The Net Promoter System's outer loop creates confidence that the company's priorities support customer centricity—and that leadership is putting its money where its mouth is.
The outer loop's explicit purpose is to prioritize and support the kind of customer-friendly changes that employees and teams can’t make on their own. It does this by making sure information (from customer feedback or the broader organization) is captured and routed to the appropriate decision-makers and performers—often through elevation from the huddle.
It offers the opportunity to prioritize and invest in changes that will improve products, processes, policies, and other elements of the business that are beyond frontline employee control. It serves an implicit purpose as well; an effective outer loop makes employees feel supported. It gives them a voice in the firm's priorities. It creates confidence that the company's priorities support customer centricity—and that leadership is putting its money where its mouth is.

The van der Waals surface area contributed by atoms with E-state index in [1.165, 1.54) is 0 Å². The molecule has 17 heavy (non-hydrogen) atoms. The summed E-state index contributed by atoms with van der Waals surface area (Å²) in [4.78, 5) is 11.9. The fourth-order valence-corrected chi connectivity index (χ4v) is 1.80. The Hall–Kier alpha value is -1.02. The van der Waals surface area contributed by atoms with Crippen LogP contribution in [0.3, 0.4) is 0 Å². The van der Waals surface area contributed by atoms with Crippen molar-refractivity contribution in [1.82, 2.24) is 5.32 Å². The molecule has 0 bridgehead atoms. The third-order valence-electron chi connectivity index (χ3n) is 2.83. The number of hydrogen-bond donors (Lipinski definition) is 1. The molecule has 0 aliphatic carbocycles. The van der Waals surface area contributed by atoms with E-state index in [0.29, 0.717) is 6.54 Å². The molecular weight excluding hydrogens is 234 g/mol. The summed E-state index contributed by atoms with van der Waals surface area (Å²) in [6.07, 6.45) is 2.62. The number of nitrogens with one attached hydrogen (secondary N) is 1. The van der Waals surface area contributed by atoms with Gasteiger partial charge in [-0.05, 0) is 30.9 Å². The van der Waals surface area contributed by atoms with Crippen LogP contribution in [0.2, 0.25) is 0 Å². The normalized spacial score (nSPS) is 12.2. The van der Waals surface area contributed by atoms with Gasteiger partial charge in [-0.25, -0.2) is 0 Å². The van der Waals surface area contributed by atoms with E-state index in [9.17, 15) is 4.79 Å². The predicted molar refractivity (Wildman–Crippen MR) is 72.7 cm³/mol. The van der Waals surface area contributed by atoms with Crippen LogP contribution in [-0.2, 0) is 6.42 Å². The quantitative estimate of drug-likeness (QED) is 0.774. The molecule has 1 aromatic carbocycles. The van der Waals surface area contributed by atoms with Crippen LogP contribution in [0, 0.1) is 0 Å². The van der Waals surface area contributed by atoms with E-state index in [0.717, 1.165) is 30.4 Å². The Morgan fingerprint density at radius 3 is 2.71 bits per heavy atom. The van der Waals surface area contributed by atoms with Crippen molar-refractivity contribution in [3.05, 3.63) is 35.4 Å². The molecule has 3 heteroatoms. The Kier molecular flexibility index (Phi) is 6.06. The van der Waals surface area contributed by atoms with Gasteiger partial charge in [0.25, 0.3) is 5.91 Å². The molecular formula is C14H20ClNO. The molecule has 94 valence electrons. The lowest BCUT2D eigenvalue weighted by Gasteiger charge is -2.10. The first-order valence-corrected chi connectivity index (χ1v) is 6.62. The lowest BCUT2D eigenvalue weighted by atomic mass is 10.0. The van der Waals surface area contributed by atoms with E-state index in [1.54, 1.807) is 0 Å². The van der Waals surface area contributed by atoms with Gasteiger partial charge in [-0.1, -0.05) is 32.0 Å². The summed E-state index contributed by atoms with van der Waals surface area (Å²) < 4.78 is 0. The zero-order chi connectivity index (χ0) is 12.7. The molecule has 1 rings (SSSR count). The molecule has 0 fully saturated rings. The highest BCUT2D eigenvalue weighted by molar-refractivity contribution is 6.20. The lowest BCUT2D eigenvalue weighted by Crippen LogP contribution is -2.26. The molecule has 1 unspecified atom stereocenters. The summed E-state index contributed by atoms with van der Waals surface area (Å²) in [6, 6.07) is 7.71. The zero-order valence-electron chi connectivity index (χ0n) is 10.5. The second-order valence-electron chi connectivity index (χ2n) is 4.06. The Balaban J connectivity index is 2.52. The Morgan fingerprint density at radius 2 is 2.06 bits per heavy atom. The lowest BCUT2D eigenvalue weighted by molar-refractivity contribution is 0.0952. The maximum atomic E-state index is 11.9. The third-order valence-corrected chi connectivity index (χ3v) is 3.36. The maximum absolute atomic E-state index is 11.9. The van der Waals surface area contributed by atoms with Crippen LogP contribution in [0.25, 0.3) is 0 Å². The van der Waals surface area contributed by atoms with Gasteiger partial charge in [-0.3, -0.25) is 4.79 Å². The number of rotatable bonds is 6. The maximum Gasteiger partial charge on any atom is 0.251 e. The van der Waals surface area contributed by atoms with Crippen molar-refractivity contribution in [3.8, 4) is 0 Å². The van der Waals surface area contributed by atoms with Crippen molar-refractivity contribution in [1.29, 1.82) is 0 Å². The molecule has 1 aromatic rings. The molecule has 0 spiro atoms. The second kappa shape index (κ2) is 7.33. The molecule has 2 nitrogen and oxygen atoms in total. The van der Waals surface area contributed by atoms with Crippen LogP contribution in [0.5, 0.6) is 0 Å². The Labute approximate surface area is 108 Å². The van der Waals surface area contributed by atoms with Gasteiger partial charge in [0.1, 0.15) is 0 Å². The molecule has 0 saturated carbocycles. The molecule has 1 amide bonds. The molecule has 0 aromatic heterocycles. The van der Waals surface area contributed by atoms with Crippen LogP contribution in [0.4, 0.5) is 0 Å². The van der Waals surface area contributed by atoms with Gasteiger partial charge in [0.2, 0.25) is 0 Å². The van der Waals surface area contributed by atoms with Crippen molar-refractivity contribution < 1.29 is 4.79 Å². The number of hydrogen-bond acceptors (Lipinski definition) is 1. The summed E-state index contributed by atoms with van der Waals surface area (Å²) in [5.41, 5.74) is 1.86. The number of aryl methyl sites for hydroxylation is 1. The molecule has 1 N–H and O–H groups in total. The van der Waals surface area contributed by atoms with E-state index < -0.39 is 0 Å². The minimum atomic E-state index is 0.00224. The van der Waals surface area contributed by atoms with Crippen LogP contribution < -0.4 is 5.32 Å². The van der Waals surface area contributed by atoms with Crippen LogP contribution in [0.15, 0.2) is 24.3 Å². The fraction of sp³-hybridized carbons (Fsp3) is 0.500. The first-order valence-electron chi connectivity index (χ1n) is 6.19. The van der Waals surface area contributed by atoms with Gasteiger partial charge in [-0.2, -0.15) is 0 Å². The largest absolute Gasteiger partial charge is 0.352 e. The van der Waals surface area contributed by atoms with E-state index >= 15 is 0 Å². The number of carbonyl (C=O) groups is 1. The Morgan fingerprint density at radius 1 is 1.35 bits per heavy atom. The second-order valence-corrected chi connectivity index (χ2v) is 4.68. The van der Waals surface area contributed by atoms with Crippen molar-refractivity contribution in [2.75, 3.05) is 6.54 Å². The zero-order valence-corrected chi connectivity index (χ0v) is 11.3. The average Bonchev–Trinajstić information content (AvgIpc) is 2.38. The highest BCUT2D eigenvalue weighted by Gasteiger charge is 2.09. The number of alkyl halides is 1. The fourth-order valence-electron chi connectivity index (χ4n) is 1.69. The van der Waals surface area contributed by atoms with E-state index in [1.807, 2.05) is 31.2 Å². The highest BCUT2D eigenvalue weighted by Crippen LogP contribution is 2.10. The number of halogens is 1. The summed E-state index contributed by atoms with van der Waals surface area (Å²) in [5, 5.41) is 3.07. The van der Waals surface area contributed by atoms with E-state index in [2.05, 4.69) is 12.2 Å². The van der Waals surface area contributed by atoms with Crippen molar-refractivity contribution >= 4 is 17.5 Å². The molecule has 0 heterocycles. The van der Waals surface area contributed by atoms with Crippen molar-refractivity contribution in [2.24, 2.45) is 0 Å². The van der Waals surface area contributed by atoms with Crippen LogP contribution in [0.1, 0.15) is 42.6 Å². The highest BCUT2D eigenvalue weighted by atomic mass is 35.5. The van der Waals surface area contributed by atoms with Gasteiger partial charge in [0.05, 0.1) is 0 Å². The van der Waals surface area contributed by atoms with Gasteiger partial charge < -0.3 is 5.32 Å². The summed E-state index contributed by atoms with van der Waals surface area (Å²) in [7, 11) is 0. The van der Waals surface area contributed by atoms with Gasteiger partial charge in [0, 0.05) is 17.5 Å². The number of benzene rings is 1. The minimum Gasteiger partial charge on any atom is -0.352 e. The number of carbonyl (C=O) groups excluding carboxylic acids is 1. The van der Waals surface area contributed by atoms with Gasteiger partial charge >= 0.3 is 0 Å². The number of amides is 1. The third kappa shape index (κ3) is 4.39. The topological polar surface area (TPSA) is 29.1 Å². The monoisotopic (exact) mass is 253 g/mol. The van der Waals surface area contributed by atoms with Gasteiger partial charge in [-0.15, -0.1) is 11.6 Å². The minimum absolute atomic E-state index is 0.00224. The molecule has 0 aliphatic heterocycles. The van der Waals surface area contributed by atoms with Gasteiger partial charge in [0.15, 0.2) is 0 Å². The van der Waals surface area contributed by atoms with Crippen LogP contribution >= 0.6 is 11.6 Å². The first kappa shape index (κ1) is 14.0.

An outer loop must employ a rigorous, well-defined, and transparent process for addressing issues or opportunities elevated from across the organization.
A team—often led by a customer advocacy office, or CAO—gathers input from a variety of sources. That team helps triage the elevations and route them to the right parts of the organization that can decide to take action. The assigned team then investigates root causes, develops solutions, and decides how to prioritize these solutions vs. all other initiatives before taking action.
Throughout the process, the CAO makes sure that both customers and employees are informed about progress whenever doing so is relevant or required.